Do you use Linux? Do you have a laptop? You can configure the power settings to get the maximum performance or the maximum life out of the battery. Sadly, you cannot have both and it is one or the other. Of course, you could compromise and have a bit of battery saving plus a bit of performance. It is your choice.
For this article I will be using Linux Mint 17 with the cinnamon desktop, but apart from the interface, underneath it is very similar to Ubuntu and similar distros. You might not have Mint, but your Linux will have similar features.
Another thing I should point out here is that it is essential that you use the battery in your laptop as much as possible. With most devices, the more you use them the faster they wear out, but the opposite is true with rechargeable batteries. The more you use them the longer they last. It is strange, but true.
The first thing to do is to click the power icon at the right side of the bottom panel. The current battery charge is displayed and there is an option to go to Power Settings. Click it.
There are headings at the top and mains power is on the left and battery power is on the right. The screen takes a lot of power and to ensure that the battery lasts as long as possible, the screen should be switched off when the laptop is inactive.
Set the top option under On battery power to five minutes. Touch the keyboard or mouse and the screen comes back on again. Set the A/C side to whatever your preference is because it won’t affect battery life.
The second option is Suspend when inactive for. What this means is that the laptop stops all activity and powers down everything it can so that as many components as possible are in a dormant low power state. The laptop is technically still switched on, but almost all activity is suspended. It monitors the mouse and keyboard, so that when you want to carry on working, it can quickly burst into life and continue with whatever you were doing.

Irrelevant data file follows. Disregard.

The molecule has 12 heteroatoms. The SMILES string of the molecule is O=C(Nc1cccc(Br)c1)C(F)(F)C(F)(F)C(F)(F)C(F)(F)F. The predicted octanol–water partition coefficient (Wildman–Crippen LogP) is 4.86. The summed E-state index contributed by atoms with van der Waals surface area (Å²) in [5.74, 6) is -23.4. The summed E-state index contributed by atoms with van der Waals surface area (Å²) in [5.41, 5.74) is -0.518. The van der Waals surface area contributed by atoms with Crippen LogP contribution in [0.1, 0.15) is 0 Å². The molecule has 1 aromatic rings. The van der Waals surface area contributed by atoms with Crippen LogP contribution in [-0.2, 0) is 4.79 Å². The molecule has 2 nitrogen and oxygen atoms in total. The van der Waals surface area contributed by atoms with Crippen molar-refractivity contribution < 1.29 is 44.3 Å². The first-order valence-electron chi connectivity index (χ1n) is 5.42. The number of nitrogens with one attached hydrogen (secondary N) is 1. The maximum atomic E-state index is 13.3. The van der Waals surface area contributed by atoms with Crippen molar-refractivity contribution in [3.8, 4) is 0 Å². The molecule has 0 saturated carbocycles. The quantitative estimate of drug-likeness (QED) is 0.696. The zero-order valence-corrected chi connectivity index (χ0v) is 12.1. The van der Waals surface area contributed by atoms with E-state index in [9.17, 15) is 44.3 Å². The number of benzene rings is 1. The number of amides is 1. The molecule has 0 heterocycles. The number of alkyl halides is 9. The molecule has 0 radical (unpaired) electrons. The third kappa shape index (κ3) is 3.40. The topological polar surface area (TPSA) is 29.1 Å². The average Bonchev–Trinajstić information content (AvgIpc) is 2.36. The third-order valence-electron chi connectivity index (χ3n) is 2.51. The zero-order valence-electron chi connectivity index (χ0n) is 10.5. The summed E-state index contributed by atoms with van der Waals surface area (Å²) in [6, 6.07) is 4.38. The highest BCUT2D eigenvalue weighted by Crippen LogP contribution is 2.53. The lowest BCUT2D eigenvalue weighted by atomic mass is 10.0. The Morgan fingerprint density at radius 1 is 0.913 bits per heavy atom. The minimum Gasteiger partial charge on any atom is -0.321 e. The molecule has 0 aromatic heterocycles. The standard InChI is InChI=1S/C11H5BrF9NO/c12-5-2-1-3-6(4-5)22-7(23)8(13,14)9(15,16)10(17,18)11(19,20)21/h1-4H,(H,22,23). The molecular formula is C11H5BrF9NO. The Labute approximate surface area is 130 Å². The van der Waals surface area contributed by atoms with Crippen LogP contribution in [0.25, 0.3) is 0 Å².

Below the thin horizontal like is what to do when the battery power is critically low. Hibernate mode is different to suspend and the current laptop state is saved to disk and then the power is switched off. When the laptop is connected to the mains power to charge up the battery, it can be switched on and you can continue exactly where you left off.
The power button on PCs used to be a simple power switch, but these days it can be programmed to perform a variety of functions. Click When the power button is pressed and a menu of options is displayed. What do you want to happen?
Choose Suspend if you want the laptop to go into low power sleep mode when the power button is pressed. This is perfect for coffee breaks and lunch times where powering off would use more battery power than it would save. Choose Hibernate if you want to switch off completely, but still be able to start up and continue where you left off. Set it to Ask if you want the option to choose what to do when the power button is pressed.
There’s more you can do and right clicking the power indicator in the bottom panel provides access to configuration options.
The battery percentage is useful, but what you really want to know is how long the battery will last. The configuration options enable this information to be displayed. Select Show percentage and time remaining.
The time remaining depends on what you are doing and some activities use more battery power than others. Here you can see that there is 79% of battery life left and that equates to one 1 hour 59 minutes use. I’m on YouTube watching videos and this is a moderately heavy duty activity. Word processing is less power hungry and after a few minutes you might see the percentage power go down, but the time go up, reflecting the fact that less battery power is required and so even with less juice in the power pack, it will last longer.
Here is the battery indicator a few minutes later after closing the web browser. Notice that the percentage has fallen to 76%, but the time has increased to 2 hours 49 minutes – nearly an hour longer. What you do on your laptop seriously affects the battery life.
The features might vary from Linux to Linux, but most are broadly similar. Just poke around and you will discover similar settings in whatever flavour of Linux you use.